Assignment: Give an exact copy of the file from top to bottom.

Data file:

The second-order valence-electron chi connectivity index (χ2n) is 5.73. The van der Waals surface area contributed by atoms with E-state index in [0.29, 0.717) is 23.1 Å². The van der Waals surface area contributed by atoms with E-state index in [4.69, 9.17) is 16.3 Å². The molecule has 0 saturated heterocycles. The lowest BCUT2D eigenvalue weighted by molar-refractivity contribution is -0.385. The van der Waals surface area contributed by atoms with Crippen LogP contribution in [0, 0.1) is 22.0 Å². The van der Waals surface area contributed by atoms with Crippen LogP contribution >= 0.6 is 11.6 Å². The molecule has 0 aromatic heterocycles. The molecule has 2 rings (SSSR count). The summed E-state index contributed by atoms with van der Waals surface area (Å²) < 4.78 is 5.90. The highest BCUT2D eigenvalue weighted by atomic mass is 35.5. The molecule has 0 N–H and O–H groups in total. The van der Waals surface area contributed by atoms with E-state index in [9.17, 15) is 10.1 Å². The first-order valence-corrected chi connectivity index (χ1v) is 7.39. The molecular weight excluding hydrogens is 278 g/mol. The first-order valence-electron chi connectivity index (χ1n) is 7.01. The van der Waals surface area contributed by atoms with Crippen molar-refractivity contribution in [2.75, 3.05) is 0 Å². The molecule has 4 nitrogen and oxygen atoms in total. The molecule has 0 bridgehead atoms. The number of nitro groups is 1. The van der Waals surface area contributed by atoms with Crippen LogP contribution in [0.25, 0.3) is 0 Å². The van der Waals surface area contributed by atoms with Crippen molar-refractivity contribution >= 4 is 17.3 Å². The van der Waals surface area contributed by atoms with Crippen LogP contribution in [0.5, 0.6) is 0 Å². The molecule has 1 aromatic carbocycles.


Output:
The second-order valence-electron chi connectivity index (χ2n) is 5.73. The van der Waals surface area contributed by atoms with E-state index in [0.29, 0.717) is 23.1 Å². The van der Waals surface area contributed by atoms with E-state index in [4.69, 9.17) is 16.3 Å². The molecule has 0 saturated heterocycles. The lowest BCUT2D eigenvalue weighted by molar-refractivity contribution is -0.385. The van der Waals surface area contributed by atoms with Crippen LogP contribution in [0, 0.1) is 22.0 Å². The van der Waals surface area contributed by atoms with Crippen LogP contribution >= 0.6 is 11.6 Å². The molecule has 0 aromatic heterocycles. The molecule has 2 rings (SSSR count). The summed E-state index contributed by atoms with van der Waals surface area (Å²) < 4.78 is 5.90. The highest BCUT2D eigenvalue weighted by atomic mass is 35.5. The molecule has 0 N–H and O–H groups in total. The van der Waals surface area contributed by atoms with E-state index in [9.17, 15) is 10.1 Å². The first-order valence-corrected chi connectivity index (χ1v) is 7.39. The molecular weight excluding hydrogens is 278 g/mol. The first-order valence-electron chi connectivity index (χ1n) is 7.01. The van der Waals surface area contributed by atoms with Crippen molar-refractivity contribution in [2.75, 3.05) is 0 Å². The molecule has 4 nitrogen and oxygen atoms in total. The molecule has 0 bridgehead atoms. The number of nitro groups is 1. The van der Waals surface area contributed by atoms with Crippen LogP contribution in [0.25, 0.3) is 0 Å². The van der Waals surface area contributed by atoms with Crippen molar-refractivity contribution >= 4 is 17.3 Å². The van der Waals surface area contributed by atoms with Crippen LogP contribution in [0.5, 0.6) is 0 Å². The molecule has 1 aromatic carbocycles.